Research Paper Volume 7, Issue 6 pp 383—388
High-glucose diets have sex-specific effects on aging in C. elegans: toxic to hermaphrodites but beneficial to males
- 1 Department of Biology, College of the Holy Cross, Worcester, MA 01610, USA
Received: April 29, 2015 Accepted: May 31, 2015 Published: June 8, 2015https://doi.org/10.18632/aging.100759
How to Cite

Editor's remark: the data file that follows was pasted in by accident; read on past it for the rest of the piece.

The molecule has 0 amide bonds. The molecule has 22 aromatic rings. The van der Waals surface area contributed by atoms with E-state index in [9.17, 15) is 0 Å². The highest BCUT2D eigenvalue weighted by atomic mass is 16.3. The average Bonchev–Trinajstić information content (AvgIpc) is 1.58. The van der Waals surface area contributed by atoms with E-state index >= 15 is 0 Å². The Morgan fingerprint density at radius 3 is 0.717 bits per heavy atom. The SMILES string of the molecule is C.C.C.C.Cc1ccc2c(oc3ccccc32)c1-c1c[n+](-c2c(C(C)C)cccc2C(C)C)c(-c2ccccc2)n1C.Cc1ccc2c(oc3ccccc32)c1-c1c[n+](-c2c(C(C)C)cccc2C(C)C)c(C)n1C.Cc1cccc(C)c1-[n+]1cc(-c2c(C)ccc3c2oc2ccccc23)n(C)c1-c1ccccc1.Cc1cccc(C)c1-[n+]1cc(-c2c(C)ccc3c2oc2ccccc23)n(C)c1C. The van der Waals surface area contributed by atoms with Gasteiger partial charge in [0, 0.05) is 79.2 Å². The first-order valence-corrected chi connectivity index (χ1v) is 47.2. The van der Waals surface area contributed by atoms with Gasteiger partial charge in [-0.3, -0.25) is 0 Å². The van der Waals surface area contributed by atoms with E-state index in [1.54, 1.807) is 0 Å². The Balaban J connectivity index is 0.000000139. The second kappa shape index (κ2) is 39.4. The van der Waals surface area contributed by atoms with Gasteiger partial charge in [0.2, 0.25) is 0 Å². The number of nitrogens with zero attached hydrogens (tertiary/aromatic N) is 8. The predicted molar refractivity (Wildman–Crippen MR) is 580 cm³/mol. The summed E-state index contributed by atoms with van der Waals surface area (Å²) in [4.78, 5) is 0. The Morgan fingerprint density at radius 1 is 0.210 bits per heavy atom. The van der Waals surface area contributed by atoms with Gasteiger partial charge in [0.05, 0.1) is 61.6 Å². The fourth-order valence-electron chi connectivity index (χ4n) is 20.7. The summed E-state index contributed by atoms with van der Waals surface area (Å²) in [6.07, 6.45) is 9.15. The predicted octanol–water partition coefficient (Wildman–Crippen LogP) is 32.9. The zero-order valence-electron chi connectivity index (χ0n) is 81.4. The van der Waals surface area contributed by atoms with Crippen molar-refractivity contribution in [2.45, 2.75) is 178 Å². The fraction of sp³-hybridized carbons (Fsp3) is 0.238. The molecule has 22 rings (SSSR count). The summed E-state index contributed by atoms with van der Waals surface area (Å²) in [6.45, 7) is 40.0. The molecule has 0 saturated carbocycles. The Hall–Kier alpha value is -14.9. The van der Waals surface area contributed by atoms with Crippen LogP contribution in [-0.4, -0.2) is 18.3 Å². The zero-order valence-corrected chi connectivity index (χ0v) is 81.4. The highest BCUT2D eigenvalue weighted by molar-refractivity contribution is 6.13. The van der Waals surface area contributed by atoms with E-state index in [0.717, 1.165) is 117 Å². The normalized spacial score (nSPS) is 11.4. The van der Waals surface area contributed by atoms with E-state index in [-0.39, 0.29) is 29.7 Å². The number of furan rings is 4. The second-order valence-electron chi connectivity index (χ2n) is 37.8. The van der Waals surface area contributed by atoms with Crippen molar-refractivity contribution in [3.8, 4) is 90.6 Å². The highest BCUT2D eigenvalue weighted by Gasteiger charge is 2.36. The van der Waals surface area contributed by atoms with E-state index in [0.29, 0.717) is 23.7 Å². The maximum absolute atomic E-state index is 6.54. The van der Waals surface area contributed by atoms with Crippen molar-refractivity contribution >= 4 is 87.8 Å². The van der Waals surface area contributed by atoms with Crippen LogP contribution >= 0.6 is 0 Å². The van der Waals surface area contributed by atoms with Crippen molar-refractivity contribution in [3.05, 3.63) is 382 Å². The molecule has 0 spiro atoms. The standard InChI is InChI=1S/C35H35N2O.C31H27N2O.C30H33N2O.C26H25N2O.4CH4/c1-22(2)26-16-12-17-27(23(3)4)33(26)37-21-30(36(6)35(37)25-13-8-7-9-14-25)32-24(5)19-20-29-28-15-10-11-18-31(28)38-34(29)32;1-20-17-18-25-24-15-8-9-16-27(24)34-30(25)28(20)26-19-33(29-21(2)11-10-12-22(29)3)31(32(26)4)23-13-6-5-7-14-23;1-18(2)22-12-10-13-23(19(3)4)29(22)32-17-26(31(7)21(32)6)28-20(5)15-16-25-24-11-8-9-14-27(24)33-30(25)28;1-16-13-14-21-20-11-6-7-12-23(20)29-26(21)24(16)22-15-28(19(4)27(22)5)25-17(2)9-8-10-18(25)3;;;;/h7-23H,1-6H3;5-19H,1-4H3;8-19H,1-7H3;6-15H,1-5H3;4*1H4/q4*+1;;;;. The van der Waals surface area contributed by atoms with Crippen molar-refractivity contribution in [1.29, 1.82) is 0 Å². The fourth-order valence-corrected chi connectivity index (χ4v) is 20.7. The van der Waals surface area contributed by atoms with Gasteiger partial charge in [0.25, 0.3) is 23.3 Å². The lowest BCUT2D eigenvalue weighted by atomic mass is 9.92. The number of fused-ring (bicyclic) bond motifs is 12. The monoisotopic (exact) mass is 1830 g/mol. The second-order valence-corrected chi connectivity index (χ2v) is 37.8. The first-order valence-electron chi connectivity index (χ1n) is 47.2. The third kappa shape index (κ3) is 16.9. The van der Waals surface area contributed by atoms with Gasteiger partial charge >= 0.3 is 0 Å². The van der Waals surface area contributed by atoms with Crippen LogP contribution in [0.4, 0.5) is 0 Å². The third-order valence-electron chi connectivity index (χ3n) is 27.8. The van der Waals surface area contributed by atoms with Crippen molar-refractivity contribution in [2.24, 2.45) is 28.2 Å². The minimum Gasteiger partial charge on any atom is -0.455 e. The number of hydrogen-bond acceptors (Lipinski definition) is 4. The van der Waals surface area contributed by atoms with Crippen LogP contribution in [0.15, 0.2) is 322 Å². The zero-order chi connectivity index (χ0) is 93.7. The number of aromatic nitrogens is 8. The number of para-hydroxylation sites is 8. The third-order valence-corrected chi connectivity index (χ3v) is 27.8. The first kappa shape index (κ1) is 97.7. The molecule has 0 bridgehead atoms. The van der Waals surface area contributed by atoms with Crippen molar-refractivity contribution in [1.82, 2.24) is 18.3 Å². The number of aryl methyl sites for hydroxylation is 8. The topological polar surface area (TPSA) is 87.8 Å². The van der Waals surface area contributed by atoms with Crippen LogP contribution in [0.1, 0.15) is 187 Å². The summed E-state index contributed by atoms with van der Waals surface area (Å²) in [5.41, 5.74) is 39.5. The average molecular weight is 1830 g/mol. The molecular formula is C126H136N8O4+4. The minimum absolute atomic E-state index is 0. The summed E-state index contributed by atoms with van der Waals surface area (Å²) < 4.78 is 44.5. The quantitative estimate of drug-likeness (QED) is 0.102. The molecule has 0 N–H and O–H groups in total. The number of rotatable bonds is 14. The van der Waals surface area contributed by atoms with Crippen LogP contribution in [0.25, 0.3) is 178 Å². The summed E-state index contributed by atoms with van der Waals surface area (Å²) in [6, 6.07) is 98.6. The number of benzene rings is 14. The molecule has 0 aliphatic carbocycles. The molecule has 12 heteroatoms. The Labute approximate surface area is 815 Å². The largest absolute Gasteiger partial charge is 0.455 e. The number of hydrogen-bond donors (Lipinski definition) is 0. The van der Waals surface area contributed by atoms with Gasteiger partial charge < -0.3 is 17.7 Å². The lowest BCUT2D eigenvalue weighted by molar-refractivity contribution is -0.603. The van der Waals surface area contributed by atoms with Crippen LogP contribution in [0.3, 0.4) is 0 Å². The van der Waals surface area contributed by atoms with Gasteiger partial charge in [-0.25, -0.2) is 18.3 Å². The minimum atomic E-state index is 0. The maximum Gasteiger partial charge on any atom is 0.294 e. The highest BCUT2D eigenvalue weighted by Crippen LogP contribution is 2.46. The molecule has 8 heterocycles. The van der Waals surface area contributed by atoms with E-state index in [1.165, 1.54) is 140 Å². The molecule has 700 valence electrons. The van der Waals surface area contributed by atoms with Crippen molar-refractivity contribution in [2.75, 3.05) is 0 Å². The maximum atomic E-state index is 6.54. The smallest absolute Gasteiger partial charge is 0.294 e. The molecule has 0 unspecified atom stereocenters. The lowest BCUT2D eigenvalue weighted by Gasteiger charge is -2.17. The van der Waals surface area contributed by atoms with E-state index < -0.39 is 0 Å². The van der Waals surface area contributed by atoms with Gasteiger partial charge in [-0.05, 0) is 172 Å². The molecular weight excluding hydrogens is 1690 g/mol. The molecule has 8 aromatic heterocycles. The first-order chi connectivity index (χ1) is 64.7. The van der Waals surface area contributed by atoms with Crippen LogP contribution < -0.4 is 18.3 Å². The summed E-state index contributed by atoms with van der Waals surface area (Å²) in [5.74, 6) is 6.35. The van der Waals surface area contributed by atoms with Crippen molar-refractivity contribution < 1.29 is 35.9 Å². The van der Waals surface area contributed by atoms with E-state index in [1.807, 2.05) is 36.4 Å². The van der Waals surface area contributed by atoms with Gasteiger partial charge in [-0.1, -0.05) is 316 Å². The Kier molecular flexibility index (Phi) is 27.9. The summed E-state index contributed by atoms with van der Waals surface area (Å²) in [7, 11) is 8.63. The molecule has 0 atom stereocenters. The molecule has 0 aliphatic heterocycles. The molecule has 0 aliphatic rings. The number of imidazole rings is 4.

Diet and sex are important determinants of lifespan. In humans, high sugar diets, obesity, and type 2 diabetes correlate with decreased lifespan, and females generally live longer than males. The nematode Caenorhabditis elegans is a classical model for aging studies, and has also proven useful for characterizing the response to high‐glucose diets. However, studies on male animals are lacking. We found a surprising dichotomy: glucose regulates lifespan and aging in a sex‐specific manner, with beneficial effects on males compared to toxic effects on hermaphrodites. High‐glucose diet resulted in greater mobility with age for males, along with a modest increase in median lifespan. In contrast, high‐glucose diets decrease both lifespan and mobility for hermaphrodites. Understanding sex‐specific responses to high‐glucose diets will be important for determining which evolutionarily conserved glucose‐responsive pathways that regulate aging are “universal” and which are likely to be cell‐type or sex‐specific.